Saturday, November 14, 2020

On The Shelf: The movies ain't out yet, but we'll put the tie-ins out anyway

 With "Wonder Woman '84" & "Black Widow" both delayed due to coronavirus issues in theatres, DC & Marvel forged ahead with 1-shot specials for each of the heroines.

Wonder Woman '84: Museum Mayhem marks the return of Louise Simonson to DC as co-writer. 80's vet Bret Blevins (haven't seen that name in way too long) draws the lead story in a more cartoony style than we're accustomed to.

The plot: Diana is playing tour guide for a school field trip when things go awry. Barbara Minerva, the soon-to-be Cheetah here, makes a brief appearance. This is meant to be a prologue for the movie, but it comes across as lacking. The unadvertised back-up by Margaurites Bennett & Sauvage (ex-Bombshells) offers up a self-serving scuzz who steals Wonder Woman's magic lasso, but if this moron thinks it'll work for him, well, he is missing a few brain cells.

Rating: C. The movie will be infinitely better.
Meanwhile, Marvel spent October issuing a series of True Believers reprints of some "classic" Black Widow adventures, but made sure to get an all-new one-shot in the marketplace, too.

Veteran writer Ralph Macchio (no, not the original "Karate Kid") authors "Widow's Sting", in which the Widow, in her traditional blue jumpsuit, infiltrates a meeting of the Maggia, and runs afoul of two of Spider-Man's old enemies, Silvermane, and his bodyguard, Man Mountain Marko, who have come into possession of an ancient artifact stolen from Dr. Strange (who doesn't appear, and neither does Spidey). Mobsters & magic don't mix, but an old buzzard like Silvermane wouldn't understand, as all he wants is power, and as much of that as possible.

This is so old school, Macchio writes this like this was back in the 80's, too. Which was the last time he was a major playa as a writer.

Rating: A.
Halloween was two weeks ago, but there's always a good time to enjoy some Swamp Thing.

However, DC's Legend of The Swamp Thing Halloween Spectacular posits the "Guardian of The Green" as yet another immortal, "tiimeless" character. They're trying to suggest there was a Swamp Thing in ancient Rome, during the time of Julius Caesar?!?! Bad idea.

Berni Wrightson & Len Wein created the character nearly 50 years ago. Alan Moore refined it more than a decade later, and I am not sure if any of them foresaw Swamp Thing as an immortal. Well, Moore, maybe. You're better off watching the reruns of last year's DC Universe series on CW.

Rating: C.
With Batman: The Adventures Continue expanded to 8 issues (finishing in January), DC continues to reach into the vaults, and produces a trade paperback formatted for the young ladies.

Batman Adventures: Batgirl: In a League of Her Own collects 5 stories from The Batman Adventures and its follow-up series, Batman: Gotham Adventures, mostly from the latter book, plus a preview of the new novel, Shadow of The Batgirl, which would be a good Christmas gift for your little lady. And so is this trade paperback, produced in the same size as the graphic novel. You get doses of Harley Quinn and her bestie, Poison Ivy, very early in their relationship.

All in all, a fun re-read.

Rating: A.
And speaking of Batgirl, the finale to her current series gives DC an avenue to introduce readers to the new Batwoman, Ryan Wilder, who makes her first comics appearance, before adopting the mantle of Batwoman, for a few pages. Seems editorial was pressured into inserting Ryan somewhere, rather than introduce her with a stand-alone 1-off, which would've been a better choice.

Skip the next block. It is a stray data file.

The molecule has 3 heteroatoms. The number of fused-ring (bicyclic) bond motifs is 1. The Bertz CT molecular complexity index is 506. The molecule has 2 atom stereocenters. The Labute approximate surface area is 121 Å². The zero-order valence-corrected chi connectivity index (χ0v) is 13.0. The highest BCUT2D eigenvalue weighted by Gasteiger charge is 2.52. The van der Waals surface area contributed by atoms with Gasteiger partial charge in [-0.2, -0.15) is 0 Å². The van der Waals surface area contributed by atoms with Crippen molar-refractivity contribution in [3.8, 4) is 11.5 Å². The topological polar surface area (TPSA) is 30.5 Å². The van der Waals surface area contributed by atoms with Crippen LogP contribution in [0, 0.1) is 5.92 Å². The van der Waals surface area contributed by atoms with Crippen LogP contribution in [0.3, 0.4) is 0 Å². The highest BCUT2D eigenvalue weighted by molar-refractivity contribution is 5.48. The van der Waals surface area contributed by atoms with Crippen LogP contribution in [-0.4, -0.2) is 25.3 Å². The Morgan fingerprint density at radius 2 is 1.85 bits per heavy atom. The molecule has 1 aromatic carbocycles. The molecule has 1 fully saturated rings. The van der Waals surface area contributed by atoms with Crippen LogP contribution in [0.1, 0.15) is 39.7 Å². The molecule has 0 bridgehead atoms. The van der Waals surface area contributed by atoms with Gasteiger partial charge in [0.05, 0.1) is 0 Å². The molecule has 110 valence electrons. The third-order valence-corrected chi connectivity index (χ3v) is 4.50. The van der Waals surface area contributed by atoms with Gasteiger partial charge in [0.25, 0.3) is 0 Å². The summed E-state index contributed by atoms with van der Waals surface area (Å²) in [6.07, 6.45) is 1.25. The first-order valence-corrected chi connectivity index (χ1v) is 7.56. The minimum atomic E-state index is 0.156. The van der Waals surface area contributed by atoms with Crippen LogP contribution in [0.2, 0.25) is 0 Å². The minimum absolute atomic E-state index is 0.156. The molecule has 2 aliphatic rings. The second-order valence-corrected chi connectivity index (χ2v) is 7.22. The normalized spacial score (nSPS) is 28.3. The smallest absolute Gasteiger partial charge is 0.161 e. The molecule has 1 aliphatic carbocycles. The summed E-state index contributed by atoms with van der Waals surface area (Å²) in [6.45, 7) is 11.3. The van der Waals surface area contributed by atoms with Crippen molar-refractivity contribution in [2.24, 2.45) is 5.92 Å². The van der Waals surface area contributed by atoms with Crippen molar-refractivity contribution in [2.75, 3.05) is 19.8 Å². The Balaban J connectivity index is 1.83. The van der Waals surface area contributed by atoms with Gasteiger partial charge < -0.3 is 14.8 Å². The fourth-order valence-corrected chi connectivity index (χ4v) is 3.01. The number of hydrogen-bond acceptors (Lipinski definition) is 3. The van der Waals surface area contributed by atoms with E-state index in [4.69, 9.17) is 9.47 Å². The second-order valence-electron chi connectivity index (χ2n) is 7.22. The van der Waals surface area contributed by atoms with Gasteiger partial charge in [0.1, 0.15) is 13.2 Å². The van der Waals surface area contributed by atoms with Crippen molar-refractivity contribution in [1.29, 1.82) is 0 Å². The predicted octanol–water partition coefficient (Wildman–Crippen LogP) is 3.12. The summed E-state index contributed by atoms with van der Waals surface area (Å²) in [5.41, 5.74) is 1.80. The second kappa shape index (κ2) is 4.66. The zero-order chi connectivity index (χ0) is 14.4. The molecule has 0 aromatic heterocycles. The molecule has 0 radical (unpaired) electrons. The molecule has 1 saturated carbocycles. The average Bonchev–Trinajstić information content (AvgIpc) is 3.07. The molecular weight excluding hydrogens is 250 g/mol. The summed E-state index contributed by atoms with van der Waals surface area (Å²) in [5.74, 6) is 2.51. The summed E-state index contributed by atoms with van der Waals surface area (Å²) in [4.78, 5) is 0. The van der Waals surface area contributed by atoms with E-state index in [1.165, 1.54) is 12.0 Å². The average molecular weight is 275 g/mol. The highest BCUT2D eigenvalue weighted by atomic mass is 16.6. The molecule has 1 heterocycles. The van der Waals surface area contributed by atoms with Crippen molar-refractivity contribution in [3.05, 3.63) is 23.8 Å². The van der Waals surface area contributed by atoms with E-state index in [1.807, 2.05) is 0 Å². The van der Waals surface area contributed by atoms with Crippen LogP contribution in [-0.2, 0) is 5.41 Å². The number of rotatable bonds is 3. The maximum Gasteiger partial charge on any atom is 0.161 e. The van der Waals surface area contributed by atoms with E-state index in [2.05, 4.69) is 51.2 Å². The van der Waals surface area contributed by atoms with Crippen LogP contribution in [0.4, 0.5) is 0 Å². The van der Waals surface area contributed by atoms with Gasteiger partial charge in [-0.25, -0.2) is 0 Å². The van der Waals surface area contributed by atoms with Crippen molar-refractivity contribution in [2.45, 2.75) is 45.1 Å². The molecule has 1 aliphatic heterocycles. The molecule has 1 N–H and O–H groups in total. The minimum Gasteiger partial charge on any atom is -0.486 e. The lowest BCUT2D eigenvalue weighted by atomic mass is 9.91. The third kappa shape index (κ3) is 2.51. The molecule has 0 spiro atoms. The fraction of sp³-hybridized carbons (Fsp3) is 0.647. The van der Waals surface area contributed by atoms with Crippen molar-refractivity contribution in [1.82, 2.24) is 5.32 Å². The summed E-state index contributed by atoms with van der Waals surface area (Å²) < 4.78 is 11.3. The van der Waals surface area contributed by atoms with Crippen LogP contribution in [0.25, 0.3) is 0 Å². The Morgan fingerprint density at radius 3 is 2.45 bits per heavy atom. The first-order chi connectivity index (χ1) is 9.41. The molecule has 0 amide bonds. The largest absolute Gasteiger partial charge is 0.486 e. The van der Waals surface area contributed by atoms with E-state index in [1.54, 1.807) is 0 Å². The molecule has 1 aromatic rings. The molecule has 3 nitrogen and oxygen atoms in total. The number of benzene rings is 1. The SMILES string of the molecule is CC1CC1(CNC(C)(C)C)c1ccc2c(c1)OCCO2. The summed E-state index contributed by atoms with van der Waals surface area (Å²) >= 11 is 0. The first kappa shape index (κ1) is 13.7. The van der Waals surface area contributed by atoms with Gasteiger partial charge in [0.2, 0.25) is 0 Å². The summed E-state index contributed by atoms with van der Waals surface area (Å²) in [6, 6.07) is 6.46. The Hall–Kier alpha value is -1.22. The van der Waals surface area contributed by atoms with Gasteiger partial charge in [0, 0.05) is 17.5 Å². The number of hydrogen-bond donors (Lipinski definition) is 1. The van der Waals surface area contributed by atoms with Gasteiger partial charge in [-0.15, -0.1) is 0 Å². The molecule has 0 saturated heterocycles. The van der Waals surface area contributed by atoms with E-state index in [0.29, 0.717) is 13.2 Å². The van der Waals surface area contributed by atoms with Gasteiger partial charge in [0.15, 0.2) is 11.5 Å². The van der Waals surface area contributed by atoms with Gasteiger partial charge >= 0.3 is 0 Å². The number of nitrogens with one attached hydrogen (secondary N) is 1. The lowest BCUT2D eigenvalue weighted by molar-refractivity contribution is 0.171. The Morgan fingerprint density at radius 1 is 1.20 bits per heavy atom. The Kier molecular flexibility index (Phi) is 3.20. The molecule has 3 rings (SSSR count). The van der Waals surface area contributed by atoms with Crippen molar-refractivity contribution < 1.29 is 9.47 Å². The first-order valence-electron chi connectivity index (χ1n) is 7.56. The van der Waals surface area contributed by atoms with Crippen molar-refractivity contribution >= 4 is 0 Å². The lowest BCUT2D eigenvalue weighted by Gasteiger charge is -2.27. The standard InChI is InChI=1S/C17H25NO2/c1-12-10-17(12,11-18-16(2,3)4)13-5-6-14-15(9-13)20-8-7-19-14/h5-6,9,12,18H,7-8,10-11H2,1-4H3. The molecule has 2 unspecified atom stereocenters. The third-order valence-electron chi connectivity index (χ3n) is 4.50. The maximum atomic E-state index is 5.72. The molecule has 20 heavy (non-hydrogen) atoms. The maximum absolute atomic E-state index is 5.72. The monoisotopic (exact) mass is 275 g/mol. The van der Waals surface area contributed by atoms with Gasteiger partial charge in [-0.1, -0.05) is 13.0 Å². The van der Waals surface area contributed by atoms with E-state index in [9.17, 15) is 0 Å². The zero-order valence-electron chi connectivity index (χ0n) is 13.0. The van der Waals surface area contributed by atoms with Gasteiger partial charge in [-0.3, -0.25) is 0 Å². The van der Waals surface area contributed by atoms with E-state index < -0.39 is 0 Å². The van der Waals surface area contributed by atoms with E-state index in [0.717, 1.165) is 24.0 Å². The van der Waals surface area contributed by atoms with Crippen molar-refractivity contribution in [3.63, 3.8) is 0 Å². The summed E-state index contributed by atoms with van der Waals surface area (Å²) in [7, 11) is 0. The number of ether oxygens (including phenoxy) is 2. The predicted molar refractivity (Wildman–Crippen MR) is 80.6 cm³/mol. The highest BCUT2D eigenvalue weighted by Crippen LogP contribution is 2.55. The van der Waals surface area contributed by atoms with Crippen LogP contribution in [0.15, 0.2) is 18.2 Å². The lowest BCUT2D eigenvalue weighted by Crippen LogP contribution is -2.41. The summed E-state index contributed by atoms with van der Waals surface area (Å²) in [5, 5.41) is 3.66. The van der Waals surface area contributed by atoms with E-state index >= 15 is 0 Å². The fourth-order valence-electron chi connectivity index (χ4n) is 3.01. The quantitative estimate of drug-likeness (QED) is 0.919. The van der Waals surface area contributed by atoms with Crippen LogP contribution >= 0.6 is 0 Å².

Batwoman will begin season 2 in January, and we're hearing they've come up with a novel way to write off Kate Kane (Ruby Rose) for the duration, perhaps holding out hope that Rose will return, or another actress can be shoehorned to take her place if they realize Ryan's not working.

January-February sees a 2 month event from DC, Future State, which is set in a future timeline that has the DCU under siege from something called the Magistrate. However, as usual, they're expecting you to max out your credit cards and buy as many of these books as possible. Prices range from $4 (i.e. Aquaman, Teen Titans) to $6 (Superman and related books) and $8 (Batman & related titles). Wait for the trade paperbacks.

I don't like the price scale, and I don't like the concept. Your actual mileage may vary. Due to this event, the regular titles are on vacation until March.
I'm part-Native American on my late father's side of the family, dating back three generations, I think.

It's for this reason that I decided to take a look at Marvel's radical rethink of Werewolf by Night, whose lead lives on a Native American reservation in the Southwest with his grandmother and girlfriend, the only ones he trusts, and they're definitely steering him toward herodom.

There's also a new, 21st century Red Wolf, the Native American hero introduced, like the original Werewolf by Night, Jack Russell, in the 70's. This Red Wolf doesn't wear a costume, and it seems Red Wolf's his actual name this time. Seems Marvel's run out of story ideas for Jack, and has decided to reboot for a new generation. I can dig.

Rating: A.


Steven Dolce said...

Wonder Woman 1984 will come out on December 25.

hobbyfan said...

That's assuming it actually gets there. Regal, one of the largest theatre chains, just re-closed its upstate NY locations. I'd not be surprised if it gets pushed back again.